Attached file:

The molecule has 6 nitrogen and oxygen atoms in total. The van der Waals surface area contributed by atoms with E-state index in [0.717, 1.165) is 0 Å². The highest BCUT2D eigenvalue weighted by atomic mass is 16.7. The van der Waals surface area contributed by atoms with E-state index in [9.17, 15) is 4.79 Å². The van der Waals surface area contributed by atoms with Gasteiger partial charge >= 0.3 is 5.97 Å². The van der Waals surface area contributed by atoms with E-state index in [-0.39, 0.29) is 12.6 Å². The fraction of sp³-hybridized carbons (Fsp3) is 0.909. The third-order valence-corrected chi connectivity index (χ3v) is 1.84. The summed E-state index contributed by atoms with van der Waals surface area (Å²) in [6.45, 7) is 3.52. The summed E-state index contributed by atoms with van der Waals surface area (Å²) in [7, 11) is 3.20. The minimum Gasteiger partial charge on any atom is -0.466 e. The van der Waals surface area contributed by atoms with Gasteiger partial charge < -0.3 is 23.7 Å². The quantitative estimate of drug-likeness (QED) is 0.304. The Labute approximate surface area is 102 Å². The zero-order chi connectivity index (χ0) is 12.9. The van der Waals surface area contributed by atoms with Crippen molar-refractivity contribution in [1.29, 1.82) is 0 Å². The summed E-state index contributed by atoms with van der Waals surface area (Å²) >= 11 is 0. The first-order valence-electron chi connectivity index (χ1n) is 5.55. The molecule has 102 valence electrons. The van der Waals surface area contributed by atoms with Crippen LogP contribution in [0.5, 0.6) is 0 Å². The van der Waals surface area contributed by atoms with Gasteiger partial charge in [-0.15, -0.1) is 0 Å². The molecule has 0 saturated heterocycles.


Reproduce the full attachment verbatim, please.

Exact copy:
The molecule has 6 nitrogen and oxygen atoms in total. The van der Waals surface area contributed by atoms with E-state index in [0.717, 1.165) is 0 Å². The highest BCUT2D eigenvalue weighted by atomic mass is 16.7. The van der Waals surface area contributed by atoms with E-state index in [9.17, 15) is 4.79 Å². The van der Waals surface area contributed by atoms with Gasteiger partial charge >= 0.3 is 5.97 Å². The van der Waals surface area contributed by atoms with E-state index in [-0.39, 0.29) is 12.6 Å². The fraction of sp³-hybridized carbons (Fsp3) is 0.909. The third-order valence-corrected chi connectivity index (χ3v) is 1.84. The summed E-state index contributed by atoms with van der Waals surface area (Å²) in [6.45, 7) is 3.52. The summed E-state index contributed by atoms with van der Waals surface area (Å²) in [7, 11) is 3.20. The minimum Gasteiger partial charge on any atom is -0.466 e. The van der Waals surface area contributed by atoms with Gasteiger partial charge < -0.3 is 23.7 Å². The quantitative estimate of drug-likeness (QED) is 0.304. The Labute approximate surface area is 102 Å². The zero-order chi connectivity index (χ0) is 12.9. The van der Waals surface area contributed by atoms with Crippen molar-refractivity contribution in [1.29, 1.82) is 0 Å². The summed E-state index contributed by atoms with van der Waals surface area (Å²) >= 11 is 0. The first-order valence-electron chi connectivity index (χ1n) is 5.55. The molecule has 102 valence electrons. The van der Waals surface area contributed by atoms with Crippen LogP contribution in [0.5, 0.6) is 0 Å². The van der Waals surface area contributed by atoms with Gasteiger partial charge in [-0.15, -0.1) is 0 Å². The molecule has 0 saturated heterocycles.